Journal of Medical Ethics 45 (12):839-842 (2019)

Sandra Lopez
Universidad del Norte
Mario J. Pérez
Universidad de Sevilla
IntroductionRheumatologists are the primary healthcare professionals responsible for patients with rheumatic diseases and should acquire medical ethical competencies, such as the informed consent process. The objective clinical structured examination is a valuable tool for assessing clinical competencies. We report the performance of 90 rheumatologist trainees participating in a station designed to evaluate the ICP during the 2018 and 2019 national accreditations.MethodsThe station was validated and represented a medical encounter in which the rheumatologist informed a patient with systemic lupus erythematosus with clinically active nephritis about renal biopsy. A trained patient–actor and an evaluator were instructed to assess ICP skills in obtaining formal informed consent, delivering bad news and overall communication with patients. The evaluator used a tailored checklist and form.ResultsCandidate performance varied with ICP content and was superior for potential benefit information but significantly reduced for potential complications and biopsy description. Only 17.8% of the candidates mentioned the legal perspective of ICP. Death was omitted by the majority of the candidates ; after the patient–actor challenged candidates, only 57.1% of them gave a clear and positive answer. Evaluators frequently rated candidate communications skills as superior, but ≥1 negative aspect was identified in 69% of the candidates.ConclusionsEthical competencies are mandatory for professional rheumatologists. It seems necessary to include an ethics competency framework in the curriculum throughout the rheumatology residency.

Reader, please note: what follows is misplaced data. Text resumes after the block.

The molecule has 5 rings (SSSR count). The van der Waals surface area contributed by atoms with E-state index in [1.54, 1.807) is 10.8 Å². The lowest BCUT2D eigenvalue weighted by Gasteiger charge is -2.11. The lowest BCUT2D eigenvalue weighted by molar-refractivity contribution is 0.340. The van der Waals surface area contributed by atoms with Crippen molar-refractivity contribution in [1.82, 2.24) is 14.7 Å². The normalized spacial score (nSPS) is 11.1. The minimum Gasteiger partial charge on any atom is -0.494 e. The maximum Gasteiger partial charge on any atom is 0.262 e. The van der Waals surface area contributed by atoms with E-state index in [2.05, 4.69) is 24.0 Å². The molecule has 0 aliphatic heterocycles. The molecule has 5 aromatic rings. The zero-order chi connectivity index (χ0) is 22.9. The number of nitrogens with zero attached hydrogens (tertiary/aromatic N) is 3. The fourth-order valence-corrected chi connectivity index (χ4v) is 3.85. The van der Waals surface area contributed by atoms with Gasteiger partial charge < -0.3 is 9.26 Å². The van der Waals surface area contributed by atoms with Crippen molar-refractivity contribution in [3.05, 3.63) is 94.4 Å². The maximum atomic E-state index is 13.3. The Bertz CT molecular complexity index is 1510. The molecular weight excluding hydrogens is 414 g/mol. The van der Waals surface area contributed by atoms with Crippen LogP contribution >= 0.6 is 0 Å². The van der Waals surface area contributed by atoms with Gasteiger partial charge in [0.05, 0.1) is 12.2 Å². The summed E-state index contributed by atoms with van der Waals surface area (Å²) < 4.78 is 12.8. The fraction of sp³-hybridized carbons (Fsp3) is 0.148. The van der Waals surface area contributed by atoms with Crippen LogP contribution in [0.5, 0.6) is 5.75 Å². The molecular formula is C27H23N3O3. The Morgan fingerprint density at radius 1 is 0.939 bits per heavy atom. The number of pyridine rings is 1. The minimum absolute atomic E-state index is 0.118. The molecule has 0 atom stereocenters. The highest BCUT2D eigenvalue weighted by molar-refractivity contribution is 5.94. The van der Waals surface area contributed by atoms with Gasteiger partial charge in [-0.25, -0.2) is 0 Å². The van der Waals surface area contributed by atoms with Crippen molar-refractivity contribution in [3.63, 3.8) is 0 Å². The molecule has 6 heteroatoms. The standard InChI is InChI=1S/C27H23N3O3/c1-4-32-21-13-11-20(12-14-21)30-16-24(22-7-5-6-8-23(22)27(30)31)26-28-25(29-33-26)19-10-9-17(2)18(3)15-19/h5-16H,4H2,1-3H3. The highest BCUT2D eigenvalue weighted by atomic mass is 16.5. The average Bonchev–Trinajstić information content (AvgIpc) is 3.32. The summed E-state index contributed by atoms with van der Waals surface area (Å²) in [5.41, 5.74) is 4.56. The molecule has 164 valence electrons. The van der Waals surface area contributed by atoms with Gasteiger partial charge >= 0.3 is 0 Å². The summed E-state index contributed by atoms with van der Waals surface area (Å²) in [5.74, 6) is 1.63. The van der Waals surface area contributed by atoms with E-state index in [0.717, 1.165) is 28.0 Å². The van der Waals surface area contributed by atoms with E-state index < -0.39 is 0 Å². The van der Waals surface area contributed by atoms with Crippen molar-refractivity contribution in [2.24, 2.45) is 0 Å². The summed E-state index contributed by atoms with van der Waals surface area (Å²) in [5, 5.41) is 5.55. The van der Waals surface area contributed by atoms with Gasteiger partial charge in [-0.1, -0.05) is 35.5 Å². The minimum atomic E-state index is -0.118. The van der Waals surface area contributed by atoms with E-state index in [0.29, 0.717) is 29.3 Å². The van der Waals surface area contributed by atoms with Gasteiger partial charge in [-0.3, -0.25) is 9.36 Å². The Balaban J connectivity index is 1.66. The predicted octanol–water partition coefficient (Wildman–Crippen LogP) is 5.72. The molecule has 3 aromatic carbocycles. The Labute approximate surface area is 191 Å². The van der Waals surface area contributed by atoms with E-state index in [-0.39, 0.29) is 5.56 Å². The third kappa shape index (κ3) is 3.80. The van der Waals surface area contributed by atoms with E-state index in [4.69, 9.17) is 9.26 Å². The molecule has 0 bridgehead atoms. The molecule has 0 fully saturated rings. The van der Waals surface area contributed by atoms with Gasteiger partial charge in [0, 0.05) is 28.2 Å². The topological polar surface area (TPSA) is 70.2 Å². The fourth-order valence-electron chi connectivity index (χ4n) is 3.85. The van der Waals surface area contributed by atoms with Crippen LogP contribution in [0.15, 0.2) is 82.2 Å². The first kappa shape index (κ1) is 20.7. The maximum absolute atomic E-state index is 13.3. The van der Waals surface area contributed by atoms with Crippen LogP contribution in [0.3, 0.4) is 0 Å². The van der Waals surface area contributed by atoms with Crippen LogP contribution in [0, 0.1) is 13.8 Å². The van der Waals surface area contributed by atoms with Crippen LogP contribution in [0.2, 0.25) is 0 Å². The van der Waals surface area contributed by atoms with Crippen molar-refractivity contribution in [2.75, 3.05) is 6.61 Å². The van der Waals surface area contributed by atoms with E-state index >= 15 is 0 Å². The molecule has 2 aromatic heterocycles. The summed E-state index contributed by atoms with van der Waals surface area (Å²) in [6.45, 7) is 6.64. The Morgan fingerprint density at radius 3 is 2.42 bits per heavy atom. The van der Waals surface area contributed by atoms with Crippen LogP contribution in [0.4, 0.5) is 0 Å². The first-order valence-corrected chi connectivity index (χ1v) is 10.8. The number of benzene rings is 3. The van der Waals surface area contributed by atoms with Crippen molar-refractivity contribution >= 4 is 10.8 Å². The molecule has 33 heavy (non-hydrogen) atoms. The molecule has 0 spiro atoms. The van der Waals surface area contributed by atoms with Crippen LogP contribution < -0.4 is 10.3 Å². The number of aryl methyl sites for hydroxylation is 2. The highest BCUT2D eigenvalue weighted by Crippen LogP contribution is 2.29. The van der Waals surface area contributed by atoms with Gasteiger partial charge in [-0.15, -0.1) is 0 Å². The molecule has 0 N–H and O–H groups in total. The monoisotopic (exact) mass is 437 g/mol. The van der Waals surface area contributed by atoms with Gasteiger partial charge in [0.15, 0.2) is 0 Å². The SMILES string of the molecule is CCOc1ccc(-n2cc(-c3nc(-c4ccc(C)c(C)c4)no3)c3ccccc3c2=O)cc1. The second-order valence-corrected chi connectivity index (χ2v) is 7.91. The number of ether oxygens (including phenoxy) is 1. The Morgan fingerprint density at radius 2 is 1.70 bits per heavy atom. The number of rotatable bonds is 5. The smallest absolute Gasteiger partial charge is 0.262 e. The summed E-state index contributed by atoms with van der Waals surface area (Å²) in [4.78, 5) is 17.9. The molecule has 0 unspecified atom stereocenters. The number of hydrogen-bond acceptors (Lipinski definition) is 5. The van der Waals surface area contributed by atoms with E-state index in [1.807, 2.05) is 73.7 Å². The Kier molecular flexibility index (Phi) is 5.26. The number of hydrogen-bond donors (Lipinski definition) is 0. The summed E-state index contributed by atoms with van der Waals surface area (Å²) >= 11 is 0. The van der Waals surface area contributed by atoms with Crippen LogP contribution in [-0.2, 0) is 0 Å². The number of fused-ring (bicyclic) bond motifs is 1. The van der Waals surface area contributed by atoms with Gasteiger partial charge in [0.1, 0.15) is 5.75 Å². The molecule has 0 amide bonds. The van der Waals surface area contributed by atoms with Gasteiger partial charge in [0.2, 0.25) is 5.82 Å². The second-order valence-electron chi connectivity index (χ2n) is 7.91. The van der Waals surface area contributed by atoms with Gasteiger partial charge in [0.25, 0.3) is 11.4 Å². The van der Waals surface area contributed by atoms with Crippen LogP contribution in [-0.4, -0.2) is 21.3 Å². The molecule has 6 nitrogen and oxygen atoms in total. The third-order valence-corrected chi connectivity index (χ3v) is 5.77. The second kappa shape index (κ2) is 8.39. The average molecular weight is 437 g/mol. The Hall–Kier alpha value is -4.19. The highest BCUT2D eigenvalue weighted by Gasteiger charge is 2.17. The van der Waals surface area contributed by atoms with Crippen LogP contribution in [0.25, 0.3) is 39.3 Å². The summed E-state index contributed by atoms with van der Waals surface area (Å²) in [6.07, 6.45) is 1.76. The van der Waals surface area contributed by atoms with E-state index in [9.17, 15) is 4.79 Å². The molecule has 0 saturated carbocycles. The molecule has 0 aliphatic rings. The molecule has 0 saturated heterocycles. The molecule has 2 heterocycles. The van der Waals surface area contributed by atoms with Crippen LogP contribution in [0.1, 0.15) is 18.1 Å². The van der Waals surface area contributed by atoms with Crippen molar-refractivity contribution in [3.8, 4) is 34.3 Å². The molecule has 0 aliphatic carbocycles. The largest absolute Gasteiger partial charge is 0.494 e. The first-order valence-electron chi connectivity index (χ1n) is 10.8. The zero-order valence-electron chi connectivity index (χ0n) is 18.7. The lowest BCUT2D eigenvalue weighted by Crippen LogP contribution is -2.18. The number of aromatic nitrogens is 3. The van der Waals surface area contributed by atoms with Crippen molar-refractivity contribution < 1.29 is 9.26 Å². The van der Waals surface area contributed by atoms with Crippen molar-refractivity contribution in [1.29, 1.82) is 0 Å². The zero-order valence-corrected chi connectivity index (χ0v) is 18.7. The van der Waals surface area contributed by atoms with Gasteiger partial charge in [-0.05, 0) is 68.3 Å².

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DOI 10.1136/medethics-2019-105717
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